On a given Sunday morning St Mary's rugby club host from 70 to 80 youths. "Minis are strong up to U-12s and we struggle with numbers from there on," said McNamara. "Unfortunately, we don't field teams beyond U-16 because we simply don't have the numbers.
"We'd be considered a feeder club," Dwyer added. "For many years every senior club in this town have somebody playing that has come from St Mary's. Former Munster players Anthony Foley and the late Colm Tucker came through our youths and went on to play for Shannon.
"We've always supplied senior clubs with players but we still have a policy where we would like to build for our future," he stressed. "A couple of years ago we had an U-19 team that amalgamated with Shannon and went on to win the All-Ireland. Four from that team are now playing on our junior team so we realise the importance of continuous development."
Fielding a 15-a-side women's team that competes in the Munster Development League, the club's plans also focus highly on rugby development in the girls section. "Sean Noonan and Brian McCarthy started off women's rugby in the club and it has snowballed ever since," said O'Dwyer. "We are very strong at U-13, U-15 and U-18s and have high hopes for women's rugby the future."
With ambitions of promotion in their sights, O'Dwyer puts the club's success down to good old-fashioned team bonding. "There's a great camaraderie with all the lads on the team," he said. "The new guys that have come in to the team have really gelled and I think that's what's keeping them together. There really is a great club thing going on here and I suppose that explains why we are retaining our players and winning on the pitch.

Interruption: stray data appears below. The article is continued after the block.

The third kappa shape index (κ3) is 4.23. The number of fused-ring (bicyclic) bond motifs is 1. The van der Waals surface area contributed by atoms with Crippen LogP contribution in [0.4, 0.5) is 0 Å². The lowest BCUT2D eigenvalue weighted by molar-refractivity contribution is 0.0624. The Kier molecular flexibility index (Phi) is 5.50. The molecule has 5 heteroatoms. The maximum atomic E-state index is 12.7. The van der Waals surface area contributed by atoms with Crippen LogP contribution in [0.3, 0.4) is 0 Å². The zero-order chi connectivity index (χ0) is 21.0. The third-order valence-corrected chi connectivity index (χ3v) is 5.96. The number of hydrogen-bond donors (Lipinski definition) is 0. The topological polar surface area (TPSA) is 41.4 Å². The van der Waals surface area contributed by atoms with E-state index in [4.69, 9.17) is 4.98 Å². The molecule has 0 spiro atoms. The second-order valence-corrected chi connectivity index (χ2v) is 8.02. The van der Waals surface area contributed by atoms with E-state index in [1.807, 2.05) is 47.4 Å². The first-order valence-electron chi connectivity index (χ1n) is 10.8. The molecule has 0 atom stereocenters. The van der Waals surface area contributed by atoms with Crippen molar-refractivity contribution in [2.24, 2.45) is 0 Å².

"Mike Storey, our former coach, built the foundations of professionalism before Chris Delooze and Gordon Ryan took over. If training was at 7.0 it meant on the pitch and not driving into the car park and the players have maintained that kind of discipline".
With long-term objectives in mind for St Mary's, O'Dwyer says a strategic player pathway is important for the club's development. "I would love to see a better underage structure with more kids participating. It's very hard to get volunteers to coach at that level but I think if your adults are doing well you'll attract the youngsters and go from there.
"It would also be nice to get the money together to improve on our facilities, win the league and target the Munster Junior Cup and the Munster Junior Challenge Cup.
"It's been a great year for me being president, especially hosting the B&I Cup and winning the Transfield Cup with more trophies hopefully coming our way, so we'll be having a club victory dance this year and look forward to more good times ahead!"
ST MARY'S RFC OFFICERS
President: Jim O'Dwyer
Vice president: Brian McCarthy
Hon secretary: Tim Kerley
Club PRO: Brian O'Reilly
Fixtures secretary: Christy McNamara